Using experimental data from a pilot project administered in rural Tonj South, Aweil West, and
Aweil North, this paper studies climate services reception and application in South Sudan. The pilot
climate service was first of its kind directly delivered to farmers and agro-pastoralists in the
country. The results are encouraging: a vast majority of the project beneficiaries received climate
conditions advice, used it, trusted it, and are now interested to make use of such services in the future. This positive reception implies a growing interest by agro-pastoralists and farmers to use weather forecasts to make informed farming decisions. We recommend a number of policies to strengthen this interest, with the objective of improving livelihoods for the rural population. First, there is need to establish a permanent national technical working group on climate services to coordinate, review, translate and disseminate climate information to key end users (e.g., agro-pastoralists, farmers, health professionals, airlines, etc). Support for this group could be drawn from the Global Environment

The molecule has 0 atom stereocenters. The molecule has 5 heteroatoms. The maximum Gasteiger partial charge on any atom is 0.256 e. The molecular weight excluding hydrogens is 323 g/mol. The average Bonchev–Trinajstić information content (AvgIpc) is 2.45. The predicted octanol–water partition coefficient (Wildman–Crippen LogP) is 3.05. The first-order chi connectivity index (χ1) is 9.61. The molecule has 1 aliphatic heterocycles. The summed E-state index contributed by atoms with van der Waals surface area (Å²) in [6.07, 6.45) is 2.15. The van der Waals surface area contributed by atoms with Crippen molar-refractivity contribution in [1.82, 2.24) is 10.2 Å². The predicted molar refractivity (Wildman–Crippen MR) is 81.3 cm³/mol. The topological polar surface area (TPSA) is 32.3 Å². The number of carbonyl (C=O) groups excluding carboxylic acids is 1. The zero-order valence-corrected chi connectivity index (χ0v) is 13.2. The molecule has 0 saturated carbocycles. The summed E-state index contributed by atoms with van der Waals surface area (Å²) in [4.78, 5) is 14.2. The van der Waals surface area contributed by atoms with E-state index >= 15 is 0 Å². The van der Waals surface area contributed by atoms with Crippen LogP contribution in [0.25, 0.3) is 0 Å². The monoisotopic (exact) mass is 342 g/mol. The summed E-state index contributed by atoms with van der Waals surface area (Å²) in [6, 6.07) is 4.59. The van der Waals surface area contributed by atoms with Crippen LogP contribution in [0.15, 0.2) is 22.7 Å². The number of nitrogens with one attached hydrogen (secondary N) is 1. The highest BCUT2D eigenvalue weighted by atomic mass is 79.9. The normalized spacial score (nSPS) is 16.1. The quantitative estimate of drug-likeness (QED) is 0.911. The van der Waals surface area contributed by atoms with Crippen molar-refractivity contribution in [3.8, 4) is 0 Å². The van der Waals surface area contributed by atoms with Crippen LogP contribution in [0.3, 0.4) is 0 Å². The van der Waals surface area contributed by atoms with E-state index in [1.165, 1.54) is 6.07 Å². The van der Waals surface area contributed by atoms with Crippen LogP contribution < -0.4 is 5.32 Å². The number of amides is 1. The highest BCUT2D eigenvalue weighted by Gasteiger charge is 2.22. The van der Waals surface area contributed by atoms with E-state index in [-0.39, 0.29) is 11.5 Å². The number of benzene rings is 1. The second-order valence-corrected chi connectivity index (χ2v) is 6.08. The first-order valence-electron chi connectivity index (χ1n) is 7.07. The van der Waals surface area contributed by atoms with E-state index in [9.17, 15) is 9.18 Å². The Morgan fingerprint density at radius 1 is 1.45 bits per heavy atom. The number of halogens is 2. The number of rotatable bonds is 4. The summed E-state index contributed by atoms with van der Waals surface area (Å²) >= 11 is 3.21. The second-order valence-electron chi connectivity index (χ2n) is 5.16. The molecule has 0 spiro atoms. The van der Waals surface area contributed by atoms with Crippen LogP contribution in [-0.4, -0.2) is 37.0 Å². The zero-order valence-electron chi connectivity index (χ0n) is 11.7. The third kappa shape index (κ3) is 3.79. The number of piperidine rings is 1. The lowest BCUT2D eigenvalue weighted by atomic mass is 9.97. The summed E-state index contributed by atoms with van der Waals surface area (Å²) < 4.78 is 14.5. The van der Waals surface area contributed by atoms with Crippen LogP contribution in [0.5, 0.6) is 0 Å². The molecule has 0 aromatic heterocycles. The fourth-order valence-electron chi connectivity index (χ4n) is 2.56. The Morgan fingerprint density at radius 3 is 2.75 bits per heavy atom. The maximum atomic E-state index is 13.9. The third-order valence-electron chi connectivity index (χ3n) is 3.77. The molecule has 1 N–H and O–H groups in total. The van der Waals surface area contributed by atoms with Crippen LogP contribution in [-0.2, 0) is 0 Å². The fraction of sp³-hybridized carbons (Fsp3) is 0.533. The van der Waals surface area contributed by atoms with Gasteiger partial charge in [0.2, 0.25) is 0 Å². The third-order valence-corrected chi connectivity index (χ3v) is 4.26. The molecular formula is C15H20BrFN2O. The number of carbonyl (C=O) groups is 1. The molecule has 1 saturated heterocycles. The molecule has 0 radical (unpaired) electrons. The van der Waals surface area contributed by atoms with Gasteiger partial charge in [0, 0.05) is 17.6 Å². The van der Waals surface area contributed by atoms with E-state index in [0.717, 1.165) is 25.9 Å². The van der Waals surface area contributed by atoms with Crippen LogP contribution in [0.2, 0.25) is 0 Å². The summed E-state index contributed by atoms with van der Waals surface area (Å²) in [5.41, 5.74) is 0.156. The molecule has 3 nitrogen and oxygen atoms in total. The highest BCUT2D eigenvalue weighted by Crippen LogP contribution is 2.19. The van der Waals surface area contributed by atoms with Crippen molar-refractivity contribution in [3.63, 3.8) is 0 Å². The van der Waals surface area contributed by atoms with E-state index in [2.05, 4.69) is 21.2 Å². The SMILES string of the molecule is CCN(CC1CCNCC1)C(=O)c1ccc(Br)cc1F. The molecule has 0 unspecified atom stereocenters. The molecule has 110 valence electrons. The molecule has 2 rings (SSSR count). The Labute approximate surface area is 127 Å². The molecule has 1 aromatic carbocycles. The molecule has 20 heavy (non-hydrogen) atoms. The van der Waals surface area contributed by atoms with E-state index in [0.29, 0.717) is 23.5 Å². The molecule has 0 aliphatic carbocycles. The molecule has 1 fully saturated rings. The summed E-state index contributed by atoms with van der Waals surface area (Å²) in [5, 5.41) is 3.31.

Facility. Second, a financial and meteorological strategy for long-term climate services in South
Sudan is desired. Third, the stakeholders should institute a climate data sharing agreement for more
informed coordination and decision-making. These data would need generating using equipment that
meets the World Meteorological Organization’s (WMO) standards. Fourth, more studies to
increase understanding of the role of traditional rainmakers and Traditional Ecological Knowledge
(TEK), creating an integrated climate services model to inform livelihoods and policies, are suggested.
Finally, the stakeholders should mobilize resources to improve national capacity on climate
information by strengthening South Sudan Meteorological Department through equipment acquisition, training and exchange visits with global forecasting centers, such NOAA’s Africa Training Desk.